These are the appropriate costumes for 1-legged airplane rides on your parents’ bed.

There are things that I can do, although they are limited. Given that I can only use my left leg, and that university housing still hasn’t gotten around to putting grab bars in the bathroom despite our requests, I can do pistol squats on that leg until I fall asleep from boredom. That means, as I learned recently, that I can give my kids one-legged airplane rides in bed. That’s fun. And we can watch movies, when they’re into that. I can read them bedtime stories.  I can give them rides on the cool electric cart that I use at the grocery store (although the competition for those carts has been fierce lately). That’s about it.

The Bullitt+Roland heading out to Great Highway's Sunday Streets last weekend. They saw lots of friends.

The Bullitt+Roland heading out to Great Highway’s Sunday Streets last weekend. They saw lots of friends.

Matt takes them out to do all the fun things I wish I could do. They’ve been swimming at city pools and ice skating and last weekend, they went to Sunday Streets on the Bullitt with the Roland add+bike attached. Poor Matt is getting worn down by the constant attention the Bullitt draws, and sticking the Roland on the back only adds to the effect. That will be our commute vehicle next year, so with any luck it will get a little more familiar to people on our usual route.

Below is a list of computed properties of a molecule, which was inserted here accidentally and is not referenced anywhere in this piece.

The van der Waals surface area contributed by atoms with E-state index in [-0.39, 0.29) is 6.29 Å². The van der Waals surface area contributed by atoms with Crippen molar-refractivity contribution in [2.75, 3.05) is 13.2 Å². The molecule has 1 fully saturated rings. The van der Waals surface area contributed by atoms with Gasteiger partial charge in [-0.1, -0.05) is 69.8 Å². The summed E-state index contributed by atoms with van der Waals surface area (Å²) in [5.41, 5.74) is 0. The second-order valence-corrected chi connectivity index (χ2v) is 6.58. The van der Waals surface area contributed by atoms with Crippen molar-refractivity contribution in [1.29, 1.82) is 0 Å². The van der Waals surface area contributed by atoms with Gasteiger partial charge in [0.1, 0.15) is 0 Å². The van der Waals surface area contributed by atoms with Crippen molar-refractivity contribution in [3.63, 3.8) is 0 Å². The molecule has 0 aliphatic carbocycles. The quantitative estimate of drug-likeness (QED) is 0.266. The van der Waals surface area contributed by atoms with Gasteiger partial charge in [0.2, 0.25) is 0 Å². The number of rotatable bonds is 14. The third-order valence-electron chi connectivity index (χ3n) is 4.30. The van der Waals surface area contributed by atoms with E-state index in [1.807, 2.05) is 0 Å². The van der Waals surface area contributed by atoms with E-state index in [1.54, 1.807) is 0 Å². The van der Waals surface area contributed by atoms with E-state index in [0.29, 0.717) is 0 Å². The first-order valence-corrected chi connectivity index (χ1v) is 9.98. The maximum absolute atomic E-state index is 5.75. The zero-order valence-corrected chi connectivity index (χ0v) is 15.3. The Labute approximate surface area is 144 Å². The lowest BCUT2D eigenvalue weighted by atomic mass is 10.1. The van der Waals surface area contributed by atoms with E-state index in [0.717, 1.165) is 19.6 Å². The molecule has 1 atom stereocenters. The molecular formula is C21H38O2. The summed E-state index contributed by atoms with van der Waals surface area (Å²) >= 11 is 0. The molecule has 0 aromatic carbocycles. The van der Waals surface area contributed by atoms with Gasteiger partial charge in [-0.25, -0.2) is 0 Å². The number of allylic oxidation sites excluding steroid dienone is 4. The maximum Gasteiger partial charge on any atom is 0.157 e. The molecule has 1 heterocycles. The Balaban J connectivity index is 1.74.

We won't miss her old preschool, although we'll miss her old friends (nearly all of whom are leaving as well).

We won’t miss her old preschool, although we’ll miss her old friends (nearly all of whom are leaving as well).

Some good things have happened, although I get the news secondhand. Our daughter has finally started at her new preschool. After the for-profit takeover of her old preschool I would have been happy with anywhere that let her go to the bathroom when she needed to and anyplace where her teachers didn’t tell her than she was “wasting mommy and daddy’s money” when she didn’t listen and she wasn’t told to “turn and face the wall” any time that she talked to another kid in line. But her new preschool is apparently awesome even by standards much higher than our radically downsized ones. She looks forward to going and she’s surrounded by her future Rosa Parks classmates—it’s a Japanese immersion preschool and a feeder for the school.